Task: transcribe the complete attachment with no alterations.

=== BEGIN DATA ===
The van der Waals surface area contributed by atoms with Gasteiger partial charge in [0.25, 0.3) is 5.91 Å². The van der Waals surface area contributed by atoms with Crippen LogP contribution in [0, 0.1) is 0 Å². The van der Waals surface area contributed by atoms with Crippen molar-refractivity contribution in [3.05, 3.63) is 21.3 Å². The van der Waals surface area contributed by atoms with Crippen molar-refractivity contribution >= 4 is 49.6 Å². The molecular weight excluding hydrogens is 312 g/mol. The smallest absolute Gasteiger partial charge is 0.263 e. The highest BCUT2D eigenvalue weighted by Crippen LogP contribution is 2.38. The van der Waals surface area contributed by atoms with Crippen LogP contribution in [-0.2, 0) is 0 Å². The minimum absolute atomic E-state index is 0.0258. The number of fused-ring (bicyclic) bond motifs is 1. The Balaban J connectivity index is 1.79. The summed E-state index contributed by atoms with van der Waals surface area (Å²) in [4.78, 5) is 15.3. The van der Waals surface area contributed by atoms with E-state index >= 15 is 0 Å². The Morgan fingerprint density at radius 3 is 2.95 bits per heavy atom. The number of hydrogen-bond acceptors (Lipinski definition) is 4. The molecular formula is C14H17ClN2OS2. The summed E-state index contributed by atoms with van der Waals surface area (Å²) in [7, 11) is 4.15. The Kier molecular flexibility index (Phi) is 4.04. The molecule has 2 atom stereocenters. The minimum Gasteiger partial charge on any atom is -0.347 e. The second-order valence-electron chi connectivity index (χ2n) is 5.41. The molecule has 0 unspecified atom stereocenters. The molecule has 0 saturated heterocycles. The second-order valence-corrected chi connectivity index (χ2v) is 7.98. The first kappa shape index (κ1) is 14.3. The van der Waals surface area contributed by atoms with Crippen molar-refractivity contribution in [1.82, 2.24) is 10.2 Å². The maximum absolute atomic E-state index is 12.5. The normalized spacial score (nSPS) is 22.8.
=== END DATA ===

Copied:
The van der Waals surface area contributed by atoms with Gasteiger partial charge in [0.25, 0.3) is 5.91 Å². The van der Waals surface area contributed by atoms with Crippen LogP contribution in [0, 0.1) is 0 Å². The van der Waals surface area contributed by atoms with Crippen molar-refractivity contribution in [3.05, 3.63) is 21.3 Å². The van der Waals surface area contributed by atoms with Crippen molar-refractivity contribution >= 4 is 49.6 Å². The molecular weight excluding hydrogens is 312 g/mol. The smallest absolute Gasteiger partial charge is 0.263 e. The highest BCUT2D eigenvalue weighted by Crippen LogP contribution is 2.38. The van der Waals surface area contributed by atoms with Crippen LogP contribution in [-0.2, 0) is 0 Å². The minimum absolute atomic E-state index is 0.0258. The number of fused-ring (bicyclic) bond motifs is 1. The Balaban J connectivity index is 1.79. The summed E-state index contributed by atoms with van der Waals surface area (Å²) in [4.78, 5) is 15.3. The van der Waals surface area contributed by atoms with E-state index >= 15 is 0 Å². The Morgan fingerprint density at radius 3 is 2.95 bits per heavy atom. The number of hydrogen-bond acceptors (Lipinski definition) is 4. The molecular formula is C14H17ClN2OS2. The summed E-state index contributed by atoms with van der Waals surface area (Å²) in [7, 11) is 4.15. The Kier molecular flexibility index (Phi) is 4.04. The molecule has 2 atom stereocenters. The minimum Gasteiger partial charge on any atom is -0.347 e. The second-order valence-electron chi connectivity index (χ2n) is 5.41. The molecule has 0 unspecified atom stereocenters. The molecule has 0 saturated heterocycles. The second-order valence-corrected chi connectivity index (χ2v) is 7.98. The first kappa shape index (κ1) is 14.3. The van der Waals surface area contributed by atoms with Crippen molar-refractivity contribution in [1.82, 2.24) is 10.2 Å². The maximum absolute atomic E-state index is 12.5. The normalized spacial score (nSPS) is 22.8.